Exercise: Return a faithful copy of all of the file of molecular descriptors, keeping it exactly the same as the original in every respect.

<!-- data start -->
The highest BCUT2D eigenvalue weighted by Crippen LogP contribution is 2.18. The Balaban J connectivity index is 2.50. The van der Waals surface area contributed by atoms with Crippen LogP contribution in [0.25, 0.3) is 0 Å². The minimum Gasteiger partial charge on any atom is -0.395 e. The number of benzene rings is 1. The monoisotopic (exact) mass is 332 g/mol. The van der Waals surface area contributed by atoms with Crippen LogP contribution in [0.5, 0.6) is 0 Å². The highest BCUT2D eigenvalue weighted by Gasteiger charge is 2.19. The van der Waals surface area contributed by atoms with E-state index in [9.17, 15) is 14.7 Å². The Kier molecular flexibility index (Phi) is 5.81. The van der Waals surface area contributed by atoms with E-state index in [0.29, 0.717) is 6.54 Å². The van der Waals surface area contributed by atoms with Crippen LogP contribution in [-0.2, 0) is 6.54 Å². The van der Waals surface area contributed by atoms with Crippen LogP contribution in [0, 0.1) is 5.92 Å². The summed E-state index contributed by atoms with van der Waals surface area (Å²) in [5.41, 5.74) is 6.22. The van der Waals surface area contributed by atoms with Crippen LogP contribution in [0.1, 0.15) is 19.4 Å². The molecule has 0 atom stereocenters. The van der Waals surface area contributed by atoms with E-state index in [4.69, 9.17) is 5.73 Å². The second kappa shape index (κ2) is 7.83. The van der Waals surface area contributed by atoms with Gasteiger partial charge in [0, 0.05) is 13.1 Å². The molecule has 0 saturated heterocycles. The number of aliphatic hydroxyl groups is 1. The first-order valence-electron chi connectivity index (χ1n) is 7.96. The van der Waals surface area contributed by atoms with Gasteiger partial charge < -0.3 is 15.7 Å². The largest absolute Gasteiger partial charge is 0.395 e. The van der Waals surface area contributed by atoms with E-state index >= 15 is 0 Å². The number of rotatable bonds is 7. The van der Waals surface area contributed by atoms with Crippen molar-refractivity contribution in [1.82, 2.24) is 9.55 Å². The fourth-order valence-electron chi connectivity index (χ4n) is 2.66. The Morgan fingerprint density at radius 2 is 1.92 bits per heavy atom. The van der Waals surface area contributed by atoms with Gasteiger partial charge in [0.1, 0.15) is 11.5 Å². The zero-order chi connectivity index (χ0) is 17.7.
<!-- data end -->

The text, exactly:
The highest BCUT2D eigenvalue weighted by Crippen LogP contribution is 2.18. The Balaban J connectivity index is 2.50. The van der Waals surface area contributed by atoms with Crippen LogP contribution in [0.25, 0.3) is 0 Å². The minimum Gasteiger partial charge on any atom is -0.395 e. The number of benzene rings is 1. The monoisotopic (exact) mass is 332 g/mol. The van der Waals surface area contributed by atoms with Crippen LogP contribution in [0.5, 0.6) is 0 Å². The highest BCUT2D eigenvalue weighted by Gasteiger charge is 2.19. The van der Waals surface area contributed by atoms with E-state index in [9.17, 15) is 14.7 Å². The Kier molecular flexibility index (Phi) is 5.81. The van der Waals surface area contributed by atoms with E-state index in [0.29, 0.717) is 6.54 Å². The van der Waals surface area contributed by atoms with Crippen LogP contribution in [-0.2, 0) is 6.54 Å². The van der Waals surface area contributed by atoms with Crippen LogP contribution in [0, 0.1) is 5.92 Å². The summed E-state index contributed by atoms with van der Waals surface area (Å²) in [5.41, 5.74) is 6.22. The van der Waals surface area contributed by atoms with Crippen LogP contribution in [0.1, 0.15) is 19.4 Å². The molecule has 0 atom stereocenters. The van der Waals surface area contributed by atoms with E-state index in [4.69, 9.17) is 5.73 Å². The second kappa shape index (κ2) is 7.83. The van der Waals surface area contributed by atoms with Gasteiger partial charge in [0, 0.05) is 13.1 Å². The molecule has 0 saturated heterocycles. The number of aliphatic hydroxyl groups is 1. The first-order valence-electron chi connectivity index (χ1n) is 7.96. The van der Waals surface area contributed by atoms with Gasteiger partial charge < -0.3 is 15.7 Å². The largest absolute Gasteiger partial charge is 0.395 e. The van der Waals surface area contributed by atoms with E-state index >= 15 is 0 Å². The number of rotatable bonds is 7. The van der Waals surface area contributed by atoms with Crippen molar-refractivity contribution in [1.82, 2.24) is 9.55 Å². The fourth-order valence-electron chi connectivity index (χ4n) is 2.66. The Morgan fingerprint density at radius 2 is 1.92 bits per heavy atom. The van der Waals surface area contributed by atoms with Gasteiger partial charge in [0.1, 0.15) is 11.5 Å². The zero-order chi connectivity index (χ0) is 17.7.